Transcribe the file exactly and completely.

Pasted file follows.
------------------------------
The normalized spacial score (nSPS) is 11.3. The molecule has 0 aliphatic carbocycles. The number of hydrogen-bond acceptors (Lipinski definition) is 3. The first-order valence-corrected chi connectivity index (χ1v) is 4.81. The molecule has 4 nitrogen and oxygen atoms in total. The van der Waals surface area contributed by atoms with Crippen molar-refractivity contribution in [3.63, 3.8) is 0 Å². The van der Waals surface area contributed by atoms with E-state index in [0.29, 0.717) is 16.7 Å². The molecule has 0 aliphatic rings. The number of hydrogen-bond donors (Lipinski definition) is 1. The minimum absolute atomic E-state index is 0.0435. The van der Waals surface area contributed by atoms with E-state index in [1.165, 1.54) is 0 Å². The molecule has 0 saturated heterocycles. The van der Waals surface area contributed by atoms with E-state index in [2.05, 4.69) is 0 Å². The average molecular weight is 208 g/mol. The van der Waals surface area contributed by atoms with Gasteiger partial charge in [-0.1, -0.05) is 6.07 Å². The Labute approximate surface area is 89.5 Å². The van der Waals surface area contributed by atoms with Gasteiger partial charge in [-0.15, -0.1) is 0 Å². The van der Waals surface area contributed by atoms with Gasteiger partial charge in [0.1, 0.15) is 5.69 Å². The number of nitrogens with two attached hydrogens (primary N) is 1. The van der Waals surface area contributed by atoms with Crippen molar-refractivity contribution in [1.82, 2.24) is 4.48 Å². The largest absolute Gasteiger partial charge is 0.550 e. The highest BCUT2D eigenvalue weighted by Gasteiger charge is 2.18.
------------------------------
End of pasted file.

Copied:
The normalized spacial score (nSPS) is 11.3. The molecule has 0 aliphatic carbocycles. The number of hydrogen-bond acceptors (Lipinski definition) is 3. The first-order valence-corrected chi connectivity index (χ1v) is 4.81. The molecule has 4 nitrogen and oxygen atoms in total. The van der Waals surface area contributed by atoms with Crippen molar-refractivity contribution in [3.63, 3.8) is 0 Å². The van der Waals surface area contributed by atoms with E-state index in [0.29, 0.717) is 16.7 Å². The molecule has 0 aliphatic rings. The number of hydrogen-bond donors (Lipinski definition) is 1. The minimum absolute atomic E-state index is 0.0435. The van der Waals surface area contributed by atoms with E-state index in [1.165, 1.54) is 0 Å². The molecule has 0 saturated heterocycles. The van der Waals surface area contributed by atoms with E-state index in [2.05, 4.69) is 0 Å². The average molecular weight is 208 g/mol. The van der Waals surface area contributed by atoms with Gasteiger partial charge in [-0.1, -0.05) is 6.07 Å². The Labute approximate surface area is 89.5 Å². The van der Waals surface area contributed by atoms with Gasteiger partial charge in [-0.15, -0.1) is 0 Å². The van der Waals surface area contributed by atoms with Gasteiger partial charge in [0.1, 0.15) is 5.69 Å². The number of nitrogens with two attached hydrogens (primary N) is 1. The van der Waals surface area contributed by atoms with Crippen molar-refractivity contribution in [1.82, 2.24) is 4.48 Å². The largest absolute Gasteiger partial charge is 0.550 e. The highest BCUT2D eigenvalue weighted by Gasteiger charge is 2.18.